Part 3: From LEED for Schools: Tips on Green Design and Construction for Facility Managers
From LEED for Schools: Tips on Green Design and Construction for Facility Managers
By Helen Kessler - April 2012 - Educational Facilities
LEED for Schools also includes a range of suggested strategies that can be considered for projects:
- Providing credit to schools that allow others, such as the local park district, to use their facilities. Multiple uses within one space have become a major consideration as budgets have shrunk. The new Chicago Public Schools high school prototypes, developed in partnership with the Public Building Commission of Chicago, combine the auditorium and gym into one convertible space.
- Not allowing smoking on-site during construction.
- Using an emissions standard rather than a VOC content standard for materials such as paint, coatings, adhesives and sealants. Projects may still use the VOC content standard, but the emissions standard is gaining traction, especially in California, with more and more products meeting the California Department of Health requirements. The intent of the standard is to provide healthier environments for the long term.
- Differentiating between classroom lighting needs and other multi-occupant lighting needs, including both electric lighting and daylight. Classrooms should be designed to have both adequate ambient lighting and lowered illumination levels for audiovisual presentations. Additionally, extra illuminance may be needed for students to see the front of the classroom and writing on the black (or white) board. Flexible lighting systems that include easily understandable controls and also take advantage of daylight dimming are becoming more common and can reduce lighting power consumption. These systems, when combined with manual on/automatic off vacancy sensors, further reduce consumption.
- Achieving additional, more stringent acoustics goals beyond the minimum prerequisite. This includes additional reductions in background noise levels.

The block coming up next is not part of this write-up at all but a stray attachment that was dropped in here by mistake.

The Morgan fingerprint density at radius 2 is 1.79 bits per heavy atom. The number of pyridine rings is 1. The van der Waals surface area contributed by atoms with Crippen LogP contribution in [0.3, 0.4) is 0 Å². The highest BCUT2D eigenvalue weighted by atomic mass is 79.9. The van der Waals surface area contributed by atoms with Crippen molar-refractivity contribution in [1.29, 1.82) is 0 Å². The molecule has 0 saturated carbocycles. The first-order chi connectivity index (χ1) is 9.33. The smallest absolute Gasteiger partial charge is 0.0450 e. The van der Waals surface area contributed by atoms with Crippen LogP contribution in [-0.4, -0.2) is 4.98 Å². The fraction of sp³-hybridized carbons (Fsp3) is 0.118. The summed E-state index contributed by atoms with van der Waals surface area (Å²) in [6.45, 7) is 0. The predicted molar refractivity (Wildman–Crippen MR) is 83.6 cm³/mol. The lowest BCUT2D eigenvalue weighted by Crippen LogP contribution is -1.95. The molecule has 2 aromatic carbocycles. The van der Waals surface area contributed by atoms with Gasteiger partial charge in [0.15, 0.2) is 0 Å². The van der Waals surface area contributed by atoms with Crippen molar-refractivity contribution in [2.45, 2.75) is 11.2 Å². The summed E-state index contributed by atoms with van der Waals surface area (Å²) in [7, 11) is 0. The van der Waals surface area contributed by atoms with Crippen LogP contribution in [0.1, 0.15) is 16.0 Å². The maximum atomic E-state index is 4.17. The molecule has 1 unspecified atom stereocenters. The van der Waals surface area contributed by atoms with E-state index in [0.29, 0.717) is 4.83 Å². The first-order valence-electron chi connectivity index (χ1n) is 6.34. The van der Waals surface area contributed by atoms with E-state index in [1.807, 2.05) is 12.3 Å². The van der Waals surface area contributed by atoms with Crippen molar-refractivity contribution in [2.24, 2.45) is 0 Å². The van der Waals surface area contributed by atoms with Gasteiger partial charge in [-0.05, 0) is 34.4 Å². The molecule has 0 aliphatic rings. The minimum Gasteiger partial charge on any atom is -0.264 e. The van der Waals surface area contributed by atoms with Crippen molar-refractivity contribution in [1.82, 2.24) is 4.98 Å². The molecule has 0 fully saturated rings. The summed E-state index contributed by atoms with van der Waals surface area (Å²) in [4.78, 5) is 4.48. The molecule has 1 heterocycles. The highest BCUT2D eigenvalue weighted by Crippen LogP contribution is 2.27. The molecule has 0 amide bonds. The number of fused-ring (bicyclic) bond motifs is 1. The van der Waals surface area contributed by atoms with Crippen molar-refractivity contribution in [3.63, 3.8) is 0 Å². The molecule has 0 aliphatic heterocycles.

- Designing and operating the building to prevent mold.
- Using the school as a teaching tool.
Those strategies can help to ensure that a school building is designed "right" in the first place. That should always be the goal, of course, but sustainable school strategies apply equally to the many existing school facilities. Unfortunately, many existing school facilities suffer from poor indoor environmental quality, including poor acoustics, poor lighting, poorly operating HVAC systems and high VOC content. In a white paper recently published by the U.S. Green Building Council titled "The Impact of School Buildings on Student Health and Performance: A Call for Research" (See "Researching Green Schools" on page 34), the authors urge facility managers to be aware of the situation within their own schools and to obtain and share data. The number of existing facilities far exceeds the number of new ones and the issues and opportunities to be green should be considered for existing facilities as well.
There is still much to be learned regarding how to provide the best learning environment for kids, although much is also known. When the LEED for Schools rating system is carefully followed, the resulting school will meet minimum standards which are likely higher than what would otherwise have been achieved. As teams strive for higher sustainability goals, higher levels of energy efficiency and other metrics for sustainability are also achieved. Some of the greatest benefits come in the area of indoor environmental quality, as good acoustics, good air quality, good daylight and views, and low VOCs all contribute to an excellent school environment.
Helen J. Kessler, FAIA, LEED Fellow, (firstname.lastname@example.org), is president of HJKessler Associates, a green building consulting firm. She has been the LEED team administrator and sustainability adviser on 14 K-12 schools and seven college and university facilities. She works closely with the Chicago Public Building Commission on their LEED for Schools programs.